There’s still time to nominate local icons for Best of D.C.
i have lived in and around college park for seven years, and I hardly dispute any of the claims of David Morton’s article (“Shell of a Town,” 9/29). But I call Morton out on the point of his piece.
Consider the scope of this journalism. The article mostly discusses “nightlife,” which is basically, let’s be honest, drinking. But how important is the bar scene to the college experience, considering that most undergraduates can only legally drink for about one academic year? The captions and title of the article clarified the real message: College Park is a bad, bad place. Or maybe your staff was too amused by its own pun, “Shell of a Town,” to capture the tiny bit of subtlety in Morton’s text.
That subtlety included admiration of College Park neighborhoods (such as the one in which I own a home) and the University’s academic programs. The truth is that there are even better things to College Park than these, and there are more bad things about it than the ones mentioned in the article. But discussing this wouldn’t fit the style of sensationalist exposé in which the article was written.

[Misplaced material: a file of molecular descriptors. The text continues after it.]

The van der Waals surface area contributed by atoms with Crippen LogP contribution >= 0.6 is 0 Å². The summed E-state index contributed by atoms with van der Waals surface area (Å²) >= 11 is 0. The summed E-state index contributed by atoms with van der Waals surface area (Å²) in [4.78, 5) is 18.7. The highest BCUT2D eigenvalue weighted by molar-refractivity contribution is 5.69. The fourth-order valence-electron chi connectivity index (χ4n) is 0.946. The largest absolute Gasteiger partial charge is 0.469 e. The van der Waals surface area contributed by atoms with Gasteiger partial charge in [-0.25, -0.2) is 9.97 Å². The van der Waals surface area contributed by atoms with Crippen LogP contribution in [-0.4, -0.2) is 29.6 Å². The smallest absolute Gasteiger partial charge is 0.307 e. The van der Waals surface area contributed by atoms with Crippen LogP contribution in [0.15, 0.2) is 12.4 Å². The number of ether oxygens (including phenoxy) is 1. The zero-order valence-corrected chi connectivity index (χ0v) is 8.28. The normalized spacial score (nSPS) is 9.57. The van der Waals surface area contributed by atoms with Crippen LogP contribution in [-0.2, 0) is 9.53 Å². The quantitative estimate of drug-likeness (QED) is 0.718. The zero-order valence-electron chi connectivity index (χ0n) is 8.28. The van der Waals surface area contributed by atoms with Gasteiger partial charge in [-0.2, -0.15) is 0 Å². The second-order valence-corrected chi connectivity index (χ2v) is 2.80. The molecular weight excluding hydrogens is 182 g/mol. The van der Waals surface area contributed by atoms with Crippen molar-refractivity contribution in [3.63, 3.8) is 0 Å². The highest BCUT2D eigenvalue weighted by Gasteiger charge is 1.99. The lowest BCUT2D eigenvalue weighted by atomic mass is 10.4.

Your readers aren’t in the least bit confused about Morton’s article. They see it exclusively as a “College Park sucks” tract. At least none of those who wrote in could put together a coherent argument; they’ve complained that they failed to find any other close-by pharmacy, or that they “can’t get a raspberry-cream-cheese Danish anywhere.”
The worst thing about living in College Park is none of these things; it’s hearing people constantly talk shit about your neighborhood.
At least the Washington City Paper, professional character assassin that it is (not that I don’t love you guys), took an even wider swing at Adams Morgan the week before this was published.
College Park, Md.